Madame Langlois, the housekeeper of New Orleans founder Jean-Baptiste Le Moyne de Bienville, is said to have taught French colonists how to adjust their continental cooking to New World staples, taking the first steps toward developing local Creole cuisine.
That's why cookbook author Amy Cyrex-Sins thought the name would be fitting for her new business, Langlois Culinary Crossroads (1841 N. Rampart St., 504-934-1010; www.langloisnola.com), which straddles the line between restaurant dining and culinary instruction. Think "cooking class meets chef's tasting table," she says.
"We don't call it a cooking school, because we don't teach all the ins and outs. We're not giving degrees," Cyrex-Sins says. "What we are doing is creating an entertaining dining experience for people who love food and want to recreate the food they have in restaurants themselves."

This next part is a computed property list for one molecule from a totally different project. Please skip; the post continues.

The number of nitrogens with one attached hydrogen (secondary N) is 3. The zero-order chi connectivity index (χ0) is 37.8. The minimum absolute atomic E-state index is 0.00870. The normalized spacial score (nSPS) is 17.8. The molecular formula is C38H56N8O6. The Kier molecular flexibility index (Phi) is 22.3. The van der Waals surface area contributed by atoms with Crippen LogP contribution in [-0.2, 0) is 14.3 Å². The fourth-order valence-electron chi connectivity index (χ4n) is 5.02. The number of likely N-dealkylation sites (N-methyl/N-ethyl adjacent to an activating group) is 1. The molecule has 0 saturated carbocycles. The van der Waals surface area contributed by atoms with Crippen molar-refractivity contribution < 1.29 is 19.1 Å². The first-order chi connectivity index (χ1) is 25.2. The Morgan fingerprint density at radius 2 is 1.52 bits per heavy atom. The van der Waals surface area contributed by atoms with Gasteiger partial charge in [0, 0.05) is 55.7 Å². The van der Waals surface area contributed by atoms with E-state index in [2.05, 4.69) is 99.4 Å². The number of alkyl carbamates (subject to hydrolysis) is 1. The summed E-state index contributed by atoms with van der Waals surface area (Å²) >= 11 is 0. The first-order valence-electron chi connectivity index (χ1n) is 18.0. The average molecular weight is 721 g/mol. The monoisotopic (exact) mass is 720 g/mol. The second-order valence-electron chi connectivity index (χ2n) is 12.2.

Langlois Culinary Crossroads opened this month in the Faubourg Marigny. Housed in a former corner grocery, the new interior could pass for the set of a contemporary cooking show, with gleaming food prep and cooking demonstration areas, dining bars and large-screen monitors to show the action around the room.
Participants can sign up for specific classes, which are scheduled Fridays through Sundays with brunch, lunch and dinner options. Groups can book private classes.
Participants can take a hands-on role preparing the multi-course meal for the class, or they can simply watch the meal come together before digging in. Cyrex-Sins recruited a team of chefs to guide participants from meal prep to dessert. The menus for scheduled classes cover Creole and Cajun classics and, at least for now, meals are BYOB.